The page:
"...a major contribution to the literature on the U.S. Congress and fiscal policy. It is not a narrow empirical study of federal spending that will be of interest only to academics. It offers a broad perspective....will be of interest to informed laypersons as well as scholars." Perspectives on Political Science
"...a comprehensive and well argued challenge to the theory of `universalism' in explaining how and why federal funds are distributed throughout districts....This book is important for any student of institutions, especially those interested in Congress, interest groups or the federal bureaucracy. It presents a persuasive alternative model to universalism in explaining the distribution of federal funds. In addition, the Stein and Bickers model can be applied to other levels of government (i.e. state and local government), and across countries with different institutional arrangements. In sum, Perpetuating the Pork Barrel is a very well written book that is both theoretically and empirically strong." Congress and the Presidency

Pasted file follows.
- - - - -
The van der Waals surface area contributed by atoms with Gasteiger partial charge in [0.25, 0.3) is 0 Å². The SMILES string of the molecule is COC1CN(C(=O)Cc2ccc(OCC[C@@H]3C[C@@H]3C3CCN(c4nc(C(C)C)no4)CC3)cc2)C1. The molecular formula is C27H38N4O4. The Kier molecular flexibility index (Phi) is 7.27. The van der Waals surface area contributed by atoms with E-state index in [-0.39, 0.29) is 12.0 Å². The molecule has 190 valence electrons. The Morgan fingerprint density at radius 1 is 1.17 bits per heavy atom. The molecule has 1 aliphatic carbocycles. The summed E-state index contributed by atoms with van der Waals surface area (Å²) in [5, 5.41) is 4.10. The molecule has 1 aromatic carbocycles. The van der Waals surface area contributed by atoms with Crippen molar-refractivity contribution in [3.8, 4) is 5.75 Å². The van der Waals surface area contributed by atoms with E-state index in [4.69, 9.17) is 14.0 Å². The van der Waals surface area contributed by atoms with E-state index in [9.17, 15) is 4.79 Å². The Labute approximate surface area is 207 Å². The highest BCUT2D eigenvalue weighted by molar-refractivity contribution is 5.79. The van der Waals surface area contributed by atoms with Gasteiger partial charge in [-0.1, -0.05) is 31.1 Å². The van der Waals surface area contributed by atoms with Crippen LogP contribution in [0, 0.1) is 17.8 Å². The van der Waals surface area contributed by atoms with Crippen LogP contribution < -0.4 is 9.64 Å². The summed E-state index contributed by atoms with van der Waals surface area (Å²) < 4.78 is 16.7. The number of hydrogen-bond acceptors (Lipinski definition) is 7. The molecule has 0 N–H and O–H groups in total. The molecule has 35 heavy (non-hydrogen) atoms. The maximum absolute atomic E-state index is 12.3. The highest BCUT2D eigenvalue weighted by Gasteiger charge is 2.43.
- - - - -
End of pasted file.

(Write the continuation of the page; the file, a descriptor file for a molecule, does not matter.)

"The book rectifies previous research by showing that pork barrel politics is more interactive and complex than had been thought and reports interesting specific findings....This fine book should occupy an enduring place in the policy-making literature." Choice
"Readers of this book will be impressed by the frequency with which the authors' findings call into question conventional wisdom and suggest alternative, yet reasonable interpretations for the existence of federal programs....[it] further refines our understanding of program inception, preservation, and expansion. As such, it will become expected reading for anyone hoping to fully understand policy subsystems." Journal of Politics
"...Stein and Bickers's Perpetuating the Pork Barrel refines our understanding of program inception, preservation, and expansion. As such, it will become expected reading for anyone hoping to gain a better understanding of policy subsystems." Michael K. Moore, The Journal of Politics
Stein and Bickers explore the policy subsystems--links among members of Congress, interest groups, government agencies--that blanket the American political landscape. They employ a new data base detailing federal outlays to Congressional districts for each federal program to examine four myths about the impact of policy subsystems on American government: that policy subsystems are a major contributor to the federal deficit, that federal programs grow and rarely die, that subsystem actors seek to universalize the scope of program benefits, and that the flow of program benefits to constituencies ensures legislators' reelection.